Right [laughs]. Perfect… exactly, yeah. So that can be kind of a cross-circuit in a way… they also look old… I don’t know if they are, or that’s just a look I associate with an antique, but I think that might connect to another sensibility also. Because it’s not like your house is necessarily… from what I can see… is not full of that sort of contemporary look that is easily purchased and replaced all the time. That having old lace curtains talks about time and tradition…

EV: It does.

It reminds me of the “Classic American Immigrant Story” – the preintegration, post-Depression period in the United States during the early part of the 20th Century… where keeping things isn’t just holding on to tradition and history and where you’re from – but across the board several generations were simply afraid to throw anything away because they were just afraid to lose everything because the economy is going to unexpectedly collapse. Which makes sense today… elena-volkova-known-to-others-72

It’s really interesting that you brought it up. Someone once said to me back when I was doing seascape work, that all immigrant artists, at least once in their career, do work about the sea. Back then, it seemed like complete bullshit, but looking back, I hold on to old things from Ukraine, perhaps to remind me of home that no longer exists; like old curtains that I grew up with. It’s really strange – they have holes and spots… and my children are probably going to throw them away. And that will be okay.

But I think you are opening a really interesting door here about how much one’s decision making is really affected by childhood and memories; and whether you want to admit it or not, or embrace it and “wave your immigrant flag”… perhaps it speaks louder in some cases.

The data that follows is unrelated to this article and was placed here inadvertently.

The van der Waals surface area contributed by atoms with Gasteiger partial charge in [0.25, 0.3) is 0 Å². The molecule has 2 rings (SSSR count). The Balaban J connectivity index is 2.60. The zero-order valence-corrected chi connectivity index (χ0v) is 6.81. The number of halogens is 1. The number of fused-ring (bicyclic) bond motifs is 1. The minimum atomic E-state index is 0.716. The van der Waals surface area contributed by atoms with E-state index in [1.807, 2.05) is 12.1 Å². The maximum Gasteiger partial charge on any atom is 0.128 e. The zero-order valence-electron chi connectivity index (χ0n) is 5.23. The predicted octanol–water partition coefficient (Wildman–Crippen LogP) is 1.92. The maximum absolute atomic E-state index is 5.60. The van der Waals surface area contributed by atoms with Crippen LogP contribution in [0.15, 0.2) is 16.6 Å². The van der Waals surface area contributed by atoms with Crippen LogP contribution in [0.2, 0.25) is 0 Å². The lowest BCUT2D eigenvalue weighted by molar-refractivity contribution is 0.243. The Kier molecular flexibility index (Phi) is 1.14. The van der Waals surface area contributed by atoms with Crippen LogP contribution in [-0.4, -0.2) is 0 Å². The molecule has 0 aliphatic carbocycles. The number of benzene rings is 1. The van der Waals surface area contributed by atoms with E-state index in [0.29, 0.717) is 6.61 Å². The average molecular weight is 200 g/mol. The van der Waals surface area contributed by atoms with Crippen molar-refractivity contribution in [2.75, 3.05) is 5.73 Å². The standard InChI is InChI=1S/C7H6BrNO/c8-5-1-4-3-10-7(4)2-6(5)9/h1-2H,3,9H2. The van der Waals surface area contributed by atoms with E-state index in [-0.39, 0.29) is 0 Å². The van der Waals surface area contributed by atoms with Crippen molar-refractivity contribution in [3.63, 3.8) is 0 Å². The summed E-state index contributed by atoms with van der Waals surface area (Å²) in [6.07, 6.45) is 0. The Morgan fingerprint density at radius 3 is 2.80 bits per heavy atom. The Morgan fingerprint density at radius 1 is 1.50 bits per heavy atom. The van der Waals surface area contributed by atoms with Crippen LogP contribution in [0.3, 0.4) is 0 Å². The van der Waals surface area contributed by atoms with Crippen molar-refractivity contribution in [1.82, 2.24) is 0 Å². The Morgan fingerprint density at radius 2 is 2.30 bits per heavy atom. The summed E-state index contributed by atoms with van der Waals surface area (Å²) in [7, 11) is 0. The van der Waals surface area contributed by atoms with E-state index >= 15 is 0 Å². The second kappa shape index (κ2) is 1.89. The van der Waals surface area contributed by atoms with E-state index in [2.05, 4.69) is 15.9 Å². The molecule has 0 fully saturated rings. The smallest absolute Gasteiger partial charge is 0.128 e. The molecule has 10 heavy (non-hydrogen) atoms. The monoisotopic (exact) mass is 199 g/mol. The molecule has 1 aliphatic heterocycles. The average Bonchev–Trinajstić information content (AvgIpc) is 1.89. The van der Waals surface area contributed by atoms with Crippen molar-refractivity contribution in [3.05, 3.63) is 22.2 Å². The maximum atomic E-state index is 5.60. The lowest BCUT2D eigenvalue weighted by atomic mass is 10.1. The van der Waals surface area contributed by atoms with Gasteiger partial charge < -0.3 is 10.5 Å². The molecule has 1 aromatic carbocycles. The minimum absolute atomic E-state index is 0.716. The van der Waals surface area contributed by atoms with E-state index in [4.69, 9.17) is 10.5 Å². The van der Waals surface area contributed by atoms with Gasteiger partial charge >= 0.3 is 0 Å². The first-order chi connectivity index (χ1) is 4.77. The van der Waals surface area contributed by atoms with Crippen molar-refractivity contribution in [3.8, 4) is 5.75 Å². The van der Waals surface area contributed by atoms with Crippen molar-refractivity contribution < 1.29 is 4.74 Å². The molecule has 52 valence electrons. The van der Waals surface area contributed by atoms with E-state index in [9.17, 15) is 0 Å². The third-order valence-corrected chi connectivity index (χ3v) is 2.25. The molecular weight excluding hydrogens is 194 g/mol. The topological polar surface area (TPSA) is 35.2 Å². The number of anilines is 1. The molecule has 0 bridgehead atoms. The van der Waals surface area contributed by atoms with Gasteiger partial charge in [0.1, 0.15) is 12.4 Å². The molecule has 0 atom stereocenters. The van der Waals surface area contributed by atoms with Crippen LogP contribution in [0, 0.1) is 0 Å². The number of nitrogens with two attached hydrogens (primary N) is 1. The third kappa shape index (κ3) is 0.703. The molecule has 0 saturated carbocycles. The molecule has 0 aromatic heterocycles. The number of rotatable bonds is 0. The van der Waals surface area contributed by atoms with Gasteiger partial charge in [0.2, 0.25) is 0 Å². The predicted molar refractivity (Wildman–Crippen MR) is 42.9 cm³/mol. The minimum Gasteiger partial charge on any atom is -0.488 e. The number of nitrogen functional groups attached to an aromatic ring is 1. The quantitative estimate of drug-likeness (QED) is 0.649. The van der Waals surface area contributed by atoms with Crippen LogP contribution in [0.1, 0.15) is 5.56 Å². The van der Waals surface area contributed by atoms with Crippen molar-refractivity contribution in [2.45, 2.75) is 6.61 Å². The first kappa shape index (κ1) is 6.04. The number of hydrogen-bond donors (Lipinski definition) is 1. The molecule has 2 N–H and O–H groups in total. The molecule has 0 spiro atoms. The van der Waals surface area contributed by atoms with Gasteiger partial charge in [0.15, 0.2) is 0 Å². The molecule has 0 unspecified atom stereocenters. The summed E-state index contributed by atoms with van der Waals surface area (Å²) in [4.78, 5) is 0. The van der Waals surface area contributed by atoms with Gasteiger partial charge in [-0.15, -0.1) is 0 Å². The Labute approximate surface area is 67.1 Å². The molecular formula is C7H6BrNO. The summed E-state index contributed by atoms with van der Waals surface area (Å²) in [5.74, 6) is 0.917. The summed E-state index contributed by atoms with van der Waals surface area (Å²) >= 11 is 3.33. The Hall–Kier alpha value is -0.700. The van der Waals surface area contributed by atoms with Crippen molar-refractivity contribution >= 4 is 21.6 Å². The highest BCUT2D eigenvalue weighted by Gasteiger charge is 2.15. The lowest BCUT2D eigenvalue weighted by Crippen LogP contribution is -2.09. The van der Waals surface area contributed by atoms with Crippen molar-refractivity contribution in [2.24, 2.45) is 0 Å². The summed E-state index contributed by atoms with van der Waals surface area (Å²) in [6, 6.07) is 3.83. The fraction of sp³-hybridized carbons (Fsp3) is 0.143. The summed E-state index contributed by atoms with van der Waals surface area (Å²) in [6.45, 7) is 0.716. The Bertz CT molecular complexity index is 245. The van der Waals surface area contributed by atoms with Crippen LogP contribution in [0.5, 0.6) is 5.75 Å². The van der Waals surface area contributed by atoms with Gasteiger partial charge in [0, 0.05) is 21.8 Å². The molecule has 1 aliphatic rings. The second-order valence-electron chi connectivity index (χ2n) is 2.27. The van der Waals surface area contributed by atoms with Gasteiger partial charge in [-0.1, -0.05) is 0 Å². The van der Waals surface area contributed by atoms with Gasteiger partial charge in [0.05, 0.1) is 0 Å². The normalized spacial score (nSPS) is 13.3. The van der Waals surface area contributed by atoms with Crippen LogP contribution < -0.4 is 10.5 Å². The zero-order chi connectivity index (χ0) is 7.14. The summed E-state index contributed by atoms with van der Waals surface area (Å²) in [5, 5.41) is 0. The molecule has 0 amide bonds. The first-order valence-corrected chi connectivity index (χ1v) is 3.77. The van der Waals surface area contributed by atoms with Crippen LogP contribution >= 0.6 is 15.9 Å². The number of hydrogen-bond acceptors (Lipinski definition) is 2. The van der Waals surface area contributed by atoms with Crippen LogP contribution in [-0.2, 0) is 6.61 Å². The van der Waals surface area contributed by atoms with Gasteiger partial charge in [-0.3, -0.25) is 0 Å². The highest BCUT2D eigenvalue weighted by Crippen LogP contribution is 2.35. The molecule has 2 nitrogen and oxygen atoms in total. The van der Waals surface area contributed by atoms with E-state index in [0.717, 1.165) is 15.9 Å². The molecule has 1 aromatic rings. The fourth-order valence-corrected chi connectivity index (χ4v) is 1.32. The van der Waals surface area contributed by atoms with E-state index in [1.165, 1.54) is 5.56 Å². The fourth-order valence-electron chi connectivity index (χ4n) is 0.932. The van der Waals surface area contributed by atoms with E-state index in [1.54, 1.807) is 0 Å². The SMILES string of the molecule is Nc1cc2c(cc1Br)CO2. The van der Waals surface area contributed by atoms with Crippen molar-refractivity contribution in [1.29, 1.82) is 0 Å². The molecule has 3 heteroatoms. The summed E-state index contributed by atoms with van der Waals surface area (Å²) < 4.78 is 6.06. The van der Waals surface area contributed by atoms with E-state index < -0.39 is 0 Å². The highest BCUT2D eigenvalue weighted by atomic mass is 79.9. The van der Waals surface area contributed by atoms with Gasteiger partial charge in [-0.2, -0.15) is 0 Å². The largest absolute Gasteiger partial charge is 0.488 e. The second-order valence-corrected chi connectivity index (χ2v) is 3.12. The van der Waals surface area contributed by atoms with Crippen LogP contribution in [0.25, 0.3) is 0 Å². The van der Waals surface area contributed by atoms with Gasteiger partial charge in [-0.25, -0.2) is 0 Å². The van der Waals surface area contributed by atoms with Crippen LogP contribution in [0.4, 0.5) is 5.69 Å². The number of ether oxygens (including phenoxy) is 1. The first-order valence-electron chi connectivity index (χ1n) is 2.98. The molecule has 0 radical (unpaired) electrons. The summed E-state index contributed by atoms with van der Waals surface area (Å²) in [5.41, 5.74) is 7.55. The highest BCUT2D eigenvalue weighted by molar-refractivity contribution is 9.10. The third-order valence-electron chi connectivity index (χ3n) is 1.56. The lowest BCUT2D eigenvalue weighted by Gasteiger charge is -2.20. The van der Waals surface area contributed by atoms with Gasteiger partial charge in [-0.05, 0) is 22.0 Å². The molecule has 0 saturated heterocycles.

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It comes down to the objects you keep, that you collect… I think the lace is the one thing I latched onto because it was the one thing among the images that was very specific, and it is specifically repeated in series.

Many of the images are about blurring the specificity of space and details. Yet, the spaces in the photos feel very much like home. It feels personal without appearing specifically symbolic. Do people know these are images of your house? Could you do a series like this in someone else’s home?

I think I could do this kind of work in multiple houses. Honestly, I don’t think it matters. I hope the viewers can relate to the history of “a house” and the experience of a place.

What kind of “photography” is this? How did you make these – what were the objects I saw the show? Did you shoot on film? Digitally printed? There are so many combinations of ways to make photos and prints these days.

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All images were digitally printed. The large photos were shot with large format film, scanned, and printed digitally. What’s interesting about working with large-format, is that you never see 100% of what you are shooting, the details are not fully visible on the ground glass.

It was great to see the nuances and little surprises that I didn’t intend to emphasize – little bits of paint chipping and certain interior details that you can see in the print, which I wasn’t aware of when shooting. The camera work was guided by thinking about the way we experience space: we cannot affix our eyes on something – our visual focus is constantly shifting; and in camera, out of focus things appear as a blur.

In the images, the blur means that something is really close to the lens, as if it is really close to someone’s face. I was curious to see the images of the spaces relating to one’s body; and printing them almost life size allows the viewers to relate to them on a physical level.